Ten Lessons I Learned from Dad’s War Service Part 3: "Action in Italy"

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This short series provides glimpses into the war service of my father, 1st Lieutenant Robert J. DeGray, one of the 100 million soldiers who served (on both sides) during World War 2.

My father, Robert J. DeGray served in the Army of the United States from December 10, 1940 to January 24, 1946, with continuing service in the reserves until December 1953. During this time he rose in rank from Private to Captain, served in many roles including as a tank commander in Italy, and received a purple heart. This series of articles will document a few of the key moments in his service career, and attempt to document a few lessons we can learn from his experience.

7. Italy with the 1st Armored

When my father arrived in Italy in the fall of 1944, the U.S. Army had made great strides in the battle for Italy. The campaign began with the invasion of Sicily in July, 1943. This was followed by the invasion of the mainland in September. The southern part of Italy quickly fell under Allied control, taking the Italians out of the war, but the Germans put up stiff resistance south of Rome at the Gustav line.. In January 1944 the Allies attempted to outflank the Germans with a seaborne invasion at Anzio, but the German response nearly wiped out the landing. It was not until the summer of 1944 that the Allies were able to reach Rome. The Germans set up another defensive line (Gothic) north of Rome and this was unsuccessfully attacked in the fall of 1944.

It was during the winter pause at the Gothic line that my father would have joined the 81st Armored Reconnaissance Squadron of the 1st Armored Division. The 1st Armored had already seen service in the North African invasion, Tunisia, the invasion of Italy at Salerno, the beachhead at Anzio and much of the hard fighting in-between. All of this is sketched out in a 64 page booklet that was distributed to the soldiers of the 1st Armored shortly after the war. (Part of it is available online.)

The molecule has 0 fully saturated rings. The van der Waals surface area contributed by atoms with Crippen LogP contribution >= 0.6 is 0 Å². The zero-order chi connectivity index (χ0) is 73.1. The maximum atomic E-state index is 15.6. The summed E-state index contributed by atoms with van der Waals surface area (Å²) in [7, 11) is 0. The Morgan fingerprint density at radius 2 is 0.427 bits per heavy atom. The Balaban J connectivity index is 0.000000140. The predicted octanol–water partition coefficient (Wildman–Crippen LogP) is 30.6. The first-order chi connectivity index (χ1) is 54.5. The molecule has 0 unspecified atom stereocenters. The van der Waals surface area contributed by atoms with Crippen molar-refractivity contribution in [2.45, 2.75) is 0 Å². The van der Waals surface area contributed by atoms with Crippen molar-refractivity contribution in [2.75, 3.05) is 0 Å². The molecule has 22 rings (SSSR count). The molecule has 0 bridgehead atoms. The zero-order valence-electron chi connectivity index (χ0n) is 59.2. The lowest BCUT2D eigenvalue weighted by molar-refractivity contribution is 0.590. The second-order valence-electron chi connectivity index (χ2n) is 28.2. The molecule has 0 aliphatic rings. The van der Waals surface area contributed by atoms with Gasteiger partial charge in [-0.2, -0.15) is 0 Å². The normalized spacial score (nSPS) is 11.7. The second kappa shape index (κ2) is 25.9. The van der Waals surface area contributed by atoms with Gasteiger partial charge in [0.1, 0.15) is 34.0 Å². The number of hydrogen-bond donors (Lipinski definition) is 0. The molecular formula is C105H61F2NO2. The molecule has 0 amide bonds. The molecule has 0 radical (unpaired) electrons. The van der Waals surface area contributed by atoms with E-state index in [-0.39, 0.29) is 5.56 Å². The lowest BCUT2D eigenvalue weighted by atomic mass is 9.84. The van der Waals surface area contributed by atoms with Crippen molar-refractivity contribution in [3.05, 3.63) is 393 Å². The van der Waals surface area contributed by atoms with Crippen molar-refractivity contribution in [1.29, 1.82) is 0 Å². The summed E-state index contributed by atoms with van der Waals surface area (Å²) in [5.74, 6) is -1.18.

My father’s service with the 81st Armored Reconnaissance Squadron is probably encapsulated in just two paragraphs of this little booklet:

During the winter of 1944-45 units of the 1st Armored Division alternated between rest areas and front-line duty. Because the terrain prohibited the use of more than a few tanks at any one time, many of the men in the division, who had been trained for specialized jobs, parked their vehicles and took up rifles and submachine guns to become infantrymen for a while.

The final campaign in Italy began for the 1st Armored Division at dawn on April 14, 1945. The German bastion of Vergato fell that day to the 81st Reconnaissance Squadron and the attack was pushed north on Highway 64 toward Bologna. The division fought three days, gaining 10 miles to the north, before being relieved by an infantry division.

The sad part is that I don’t know much more from direct evidence. Like many of ‘the Greatest Generation,’ my dad didn’t talk much about the war. About his time in Italy I remember only a few stories. The first was of sneaking up on the flank a German tank that was hiding by a wall, and shooting the track off it through the wall. I don’t know for sure what kind of tank my father was commanding at that point, but the fact that they could make such a shot indicates they had a pretty big gun. It could have been an M3A5, an M5, or an M24, all of which found service in the 1st Armored.

But what I do know is this: in the last phase of the Italian campaign, the 81st Reconnaissance Squadron attacked north toward Vergato. That attack took place on April 14th, 1945. On that same day my dad earned his purple heart, and apparently had a tank burned out from under him. I wish I had the purple heart and its citation, but I don’t. I do have copies of what were called ‘extracts,’ pertinent summaries of changes in rank and awards. Under “Award of Purple Heart,” this one says:
ROBERT J. DEGRAY, 01010278, 1st Lt, Co “F”, 81st Cav Rec Sq, Mecz, Italy, 14 April 1945. Entered Service from Hartford, Connecticut.

I have a vague memory of my father saying that he was walking in front of the tank, with a member of the tank crew, looking for mines, and that one exploded, killing the other man and wounding my father, especially in the hand. But I have nothing in the documentation to confirm this story.

What I do have is a note my father wrote years later in conjunction with an attempt by the Army to get him to pay for some missing equipment. We’ll tell that story later, but the pertinent note says “The entire personal property of this officer was destroyed in a tank which burned while engaged in action against the enemy at Vergato, Italy about April 5, 1945. For verification see records of 81st Reconnaissance Squadron, 1st Armored Division.” Notice the discrepancy in date, April 5th vs. April 14th. Was there action at Vergato before the offensive started? (It was, after all, a reconnaissance squadron.) Or is the date wrong and this is the same action in which he earned the Purple Heart? I wish I had the data to tell.